Hasbro (NASDAQ:HAS) is one of the largest and most progressive global toy companies. It owns a portfolio of beloved toy brands, including Monopoly, Play-Doh, Power Rangers, and My Little Pony. Results from the first nine months of 2019 were solid: Though revenue was only up 3.2% year over year, Hasbro managed to increase its operating profit by 44.0%, and adjusted net earnings per share were up 12.3% year over year.

Shares of the company hit an all-time high of $124 per share in July 2019 before settling down to its current level of $106, and shareholders enjoyed a 30% capital gain last year. This great performance is not without reason though -- the company has demonstrated its ability to evolve with the times by leveraging its strengths as a toy company to create multiple streams of income. Its recent acquisition of Entertainment One for $4 billion will further strengthen its stable of brands and has the potential to boost revenue and profit growth even more. The company reports its fourth-quarter and full-year earnings on Feb. 11.

In fact, the division with the highest growth rate of 23% year over year (for the first nine months of 2019) was the entertainment, licensing, and digital division, underscoring the importance of tapping into tie-ups and licenses to generate an alternative source of revenue. Here is a look at three ways Hasbro has evolved, and how it's been able to grow its toy business over time.

Father and child playing with blocks

Image source: Getty Images.

Live play and events

Brand-building is always an important aspect of marketing, and Hasbro tied up with two partners, Kingsmen Creatives and Kilburn Live, during 2019 to build up their best-selling Nerf blaster brand. A licensing agreement was signed back in Feb. 2018 with Kingsmen Creatives in Singapore to open Nerf Family Entertainment Centers (FEC) across Asia. Kingsmen will conceptualize, create, build, and operate these centers while paying Hasbro a licensing fee for using the Nerf brand. The world's first Nerf FEC opened in Singapore in Oct. 2019.  Hasbro has also expanded the licensing agreement to eventually bring these centers to the U.S. market. The first U.S.-based Nerf FEC is slated to begin operations in 2020 and will bring in even more licensing revenue for Hasbro.

Hasbro's partnership with Kilburn Live involves a new entertainment touring event, Nerf Challenge. The attraction was open from Dec. 7, 2019 through Jan. 5, 2020 in Los Angeles and featured a 50,000 square-foot arena with obstacles and play areas for an action-packed experience.

Nerf Challenge will be rolling out across multiples cities in the U.S. and Canada during the year. This focus on live play and events for Hasbro's iconic toy brand helps the company better connect with and engage its loyal fan base, encouraging repeat purchases and strengthening brand identity.

Leveraging Hasbro's existing IP

Hasbro is leveraging its popular brands such as Power Rangers and My Little Pony by monetizing the brands' intellectual property. In Hasbro's latest earnings call, CEO Brian Goldner described how toy revenue was boosted by movie releases and successful TV series runs. The release of Bumblebee boosted Transformers revenues, while a new series featuring Power Rangers received high ratings.

A My Little Pony animated feature is being planned for 2021 in partnership with Paramount. This brand has grown over the last 10 years into a global lifestyle franchise with billions in sales. Hasbro needs to reimagine the brand, invest in content, and release a movie with a new, refreshed storyline that will capture the hearts (and wallets) of its young fans.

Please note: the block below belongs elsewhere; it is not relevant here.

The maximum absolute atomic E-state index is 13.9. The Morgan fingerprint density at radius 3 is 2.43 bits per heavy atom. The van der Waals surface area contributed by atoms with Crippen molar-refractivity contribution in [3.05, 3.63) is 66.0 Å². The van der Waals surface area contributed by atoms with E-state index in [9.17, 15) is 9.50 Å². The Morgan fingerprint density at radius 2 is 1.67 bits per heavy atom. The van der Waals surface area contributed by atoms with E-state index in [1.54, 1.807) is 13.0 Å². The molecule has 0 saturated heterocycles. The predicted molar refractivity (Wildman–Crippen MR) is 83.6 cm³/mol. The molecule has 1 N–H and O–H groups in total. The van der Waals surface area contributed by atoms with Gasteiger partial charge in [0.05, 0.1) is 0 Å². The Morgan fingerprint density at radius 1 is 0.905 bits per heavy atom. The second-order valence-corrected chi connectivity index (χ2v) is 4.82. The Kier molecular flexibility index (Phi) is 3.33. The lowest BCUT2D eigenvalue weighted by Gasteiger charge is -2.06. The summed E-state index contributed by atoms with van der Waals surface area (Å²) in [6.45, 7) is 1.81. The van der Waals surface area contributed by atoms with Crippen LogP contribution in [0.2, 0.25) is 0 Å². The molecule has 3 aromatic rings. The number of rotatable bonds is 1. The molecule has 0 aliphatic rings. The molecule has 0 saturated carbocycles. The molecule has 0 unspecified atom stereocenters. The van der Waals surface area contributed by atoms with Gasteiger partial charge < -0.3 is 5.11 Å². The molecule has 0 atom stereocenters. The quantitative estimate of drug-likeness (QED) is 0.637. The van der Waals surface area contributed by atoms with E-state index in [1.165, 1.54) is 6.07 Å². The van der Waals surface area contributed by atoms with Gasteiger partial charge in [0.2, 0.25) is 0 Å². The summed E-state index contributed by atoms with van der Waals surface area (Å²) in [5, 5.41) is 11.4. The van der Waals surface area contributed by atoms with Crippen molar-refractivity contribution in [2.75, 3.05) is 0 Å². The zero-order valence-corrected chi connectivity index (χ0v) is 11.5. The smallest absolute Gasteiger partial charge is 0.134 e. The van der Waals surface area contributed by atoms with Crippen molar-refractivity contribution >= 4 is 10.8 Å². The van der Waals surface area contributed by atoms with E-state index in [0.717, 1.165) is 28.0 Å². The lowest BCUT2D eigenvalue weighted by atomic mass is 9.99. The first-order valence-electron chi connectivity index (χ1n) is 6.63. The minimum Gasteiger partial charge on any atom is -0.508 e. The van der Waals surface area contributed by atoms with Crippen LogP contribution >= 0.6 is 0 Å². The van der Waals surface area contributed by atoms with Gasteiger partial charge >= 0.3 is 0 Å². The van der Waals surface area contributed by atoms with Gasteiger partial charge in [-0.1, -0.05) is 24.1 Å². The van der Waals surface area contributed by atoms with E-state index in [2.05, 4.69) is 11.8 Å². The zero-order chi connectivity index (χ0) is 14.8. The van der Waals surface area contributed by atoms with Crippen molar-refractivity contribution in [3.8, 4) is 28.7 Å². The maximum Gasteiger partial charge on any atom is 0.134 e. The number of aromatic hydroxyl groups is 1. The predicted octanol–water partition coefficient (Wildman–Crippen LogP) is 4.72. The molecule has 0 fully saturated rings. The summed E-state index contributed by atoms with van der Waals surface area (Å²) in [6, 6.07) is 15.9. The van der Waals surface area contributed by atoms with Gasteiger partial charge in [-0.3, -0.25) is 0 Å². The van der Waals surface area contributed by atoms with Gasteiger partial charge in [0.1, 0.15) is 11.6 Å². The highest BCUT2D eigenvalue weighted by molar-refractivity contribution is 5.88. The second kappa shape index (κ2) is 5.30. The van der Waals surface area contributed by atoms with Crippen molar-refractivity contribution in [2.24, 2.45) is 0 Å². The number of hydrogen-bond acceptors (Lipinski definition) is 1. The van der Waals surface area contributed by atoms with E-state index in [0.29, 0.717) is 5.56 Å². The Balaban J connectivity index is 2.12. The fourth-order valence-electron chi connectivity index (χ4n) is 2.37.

These methods are lucrative as kids love a great story that involves their favorite lovable characters. With movie and TV series tie-ins with movie studios, Hasbro can open up a strong source of recurring revenue.

Esports potential

A third area that Hasbro is working on is in multiplayer video games and esports. According to a late 2019 presentation made by Christian Cocks, president of the Wizards of the Coast gaming division, Hasbro intends to be a leading publisher of fantasy games across any platform. The company has two key gaming brands, Magic: The Gathering and Dungeons & Dragons. The former boasts around 40 million players and double-digit annual revenue growth over the past 10 years. The launch of Magic: The Gathering Arena has sought to further connect players from around the world in a massive, multiplayer online adventure experience.

The idea is to eventually launch this platform in the esports world, creating a viable and potentially rewarding new revenue stream for Hasbro. With the overall esports market expected to reach $2.2 billion by 2023 and growing at a compound annual rate of 18.6% from 2018 to 2023, there is massive potential for Hasbro to tap into this opportunity with its iconic brands.

Investors are in for an exciting time as the above three initiatives take root. Though Hasbro shares are trading at a premium valuation of 25 times forward earnings estimates, it's clear that many investors are optimistic about the company's potential and willing to pay for that growth. Hasbro's reputation as an innovative toy manufacturer should allow it to prove naysayers wrong and help it to propel revenue and net income to new records.

This article represents the opinion of the writer, who may disagree with the “official” recommendation position of a Motley Fool premium advisory service. We’re motley! Questioning an investing thesis -- even one of our own -- helps us all think critically about investing and make decisions that help us become smarter, happier, and richer.